South Korean officials are revealing what details they have so far of last week's fatal shooting of a South Korean tourist by the North Korean military.  The full picture of what actually happened remains incomplete, however - because the North refuses to cooperate in an investigation.  As VOA Seoul correspondent Kurt Achin reports, key North Korean officials are not even picking up the phone.
South Korean investigators say it is clear to them 53-year old Park Wang-ja was shot in the back during her visit to North Korea last week.

Seo Jung-seok is a forensic specialist with South Korea's National Institute of Scientific Investigation.

He says an autopsy showed two bullets passed through Park's body.  Both of the entry wounds are in her backside - the exit wounds are in the front.

Park was on a visit to the North's Kumgang Mountain resort last Friday.  The area was built and is managed by South Korea's Hyundai corporation as a showcase of inter-Korean reconciliation.

Park apparently left her hotel room for an early morning stroll, and was later shot near a seaside area.  North Korea has told Hyundai Asan she wandered into a restricted zone and attempted to flee when confronted by military personnel.  

Investigator Seo says Park died of excessive blood loss from the wounds.  He says based on the pattern of damage to organs, he estimates the shots were taken at fairly long range.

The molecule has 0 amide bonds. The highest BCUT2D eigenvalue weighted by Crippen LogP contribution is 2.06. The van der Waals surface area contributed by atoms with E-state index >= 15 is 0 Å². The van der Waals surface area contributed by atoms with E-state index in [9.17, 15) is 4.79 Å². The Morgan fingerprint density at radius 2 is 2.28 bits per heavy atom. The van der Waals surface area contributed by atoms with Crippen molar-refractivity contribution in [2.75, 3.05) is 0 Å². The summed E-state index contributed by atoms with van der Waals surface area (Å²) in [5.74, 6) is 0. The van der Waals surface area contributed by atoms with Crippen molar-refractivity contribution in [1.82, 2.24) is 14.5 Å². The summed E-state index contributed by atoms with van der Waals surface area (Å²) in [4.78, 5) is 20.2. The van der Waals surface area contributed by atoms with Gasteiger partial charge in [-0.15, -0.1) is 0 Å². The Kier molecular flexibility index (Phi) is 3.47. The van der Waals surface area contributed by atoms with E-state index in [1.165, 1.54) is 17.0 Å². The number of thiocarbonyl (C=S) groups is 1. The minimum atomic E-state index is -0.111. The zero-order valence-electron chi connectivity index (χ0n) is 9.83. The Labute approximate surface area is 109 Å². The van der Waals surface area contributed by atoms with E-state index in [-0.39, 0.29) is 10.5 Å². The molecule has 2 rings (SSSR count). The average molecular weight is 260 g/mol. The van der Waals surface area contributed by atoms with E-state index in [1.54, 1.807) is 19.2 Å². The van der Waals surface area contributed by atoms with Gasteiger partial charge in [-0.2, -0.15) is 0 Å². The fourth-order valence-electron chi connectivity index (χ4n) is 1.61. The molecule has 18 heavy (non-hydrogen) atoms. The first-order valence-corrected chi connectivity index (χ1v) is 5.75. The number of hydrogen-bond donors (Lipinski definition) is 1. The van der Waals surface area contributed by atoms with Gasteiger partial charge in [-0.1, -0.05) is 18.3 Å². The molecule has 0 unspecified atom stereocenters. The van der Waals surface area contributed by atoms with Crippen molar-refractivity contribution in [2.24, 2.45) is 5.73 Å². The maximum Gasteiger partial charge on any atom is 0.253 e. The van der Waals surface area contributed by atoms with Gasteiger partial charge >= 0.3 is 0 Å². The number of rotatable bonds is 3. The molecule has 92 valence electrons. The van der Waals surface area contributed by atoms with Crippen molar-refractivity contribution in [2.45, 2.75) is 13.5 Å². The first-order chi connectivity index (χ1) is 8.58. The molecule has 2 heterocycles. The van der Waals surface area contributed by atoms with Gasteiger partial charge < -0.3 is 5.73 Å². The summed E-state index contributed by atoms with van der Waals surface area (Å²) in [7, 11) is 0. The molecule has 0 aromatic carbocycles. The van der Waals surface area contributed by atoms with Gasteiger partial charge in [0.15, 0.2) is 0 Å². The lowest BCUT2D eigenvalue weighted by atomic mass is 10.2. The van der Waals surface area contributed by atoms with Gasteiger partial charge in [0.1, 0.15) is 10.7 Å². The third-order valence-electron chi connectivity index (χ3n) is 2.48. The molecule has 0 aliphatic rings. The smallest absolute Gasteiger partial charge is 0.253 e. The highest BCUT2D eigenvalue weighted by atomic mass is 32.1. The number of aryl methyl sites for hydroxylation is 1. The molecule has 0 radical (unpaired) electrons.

South Korea is relying mainly on witness testimony from fellow tourists to reconstruct the killing, because it is receiving no cooperation whatsoever from North Korea.

Pyongyang has refused South Korea's demands to allow investigators to visit the site of the killing.  It has also failed to share footage taken by North Korean closed circuit cameras that may have been pointed at Friday's occurrences.   South Korea's Unification Ministry says they have tried to contact North Korea using a specially established phone line, but nobody is picking up.

The North has blamed South Korea for the shooting and demanded a formal apology.  Far from apologizing, South Korea has called the North Korean shooting "wrong" and "unimaginable."

The impasse over the shooting is a reflection of the broader North-South relationship, which has chilled considerably since the February inauguration of South Korean President Lee Myung-bak.  Pyongyang has refused any dialogue with Mr. Lee, who it describes as a "traitor" for his conservative policy stance toward the North.

For now, the Kumgang tour project is frozen, costing North Korea badly needed hard currency with each passing day.  The question that remains is how much more pressure South Korea will be willing to apply until it gets the answers it feels it deserves from the North.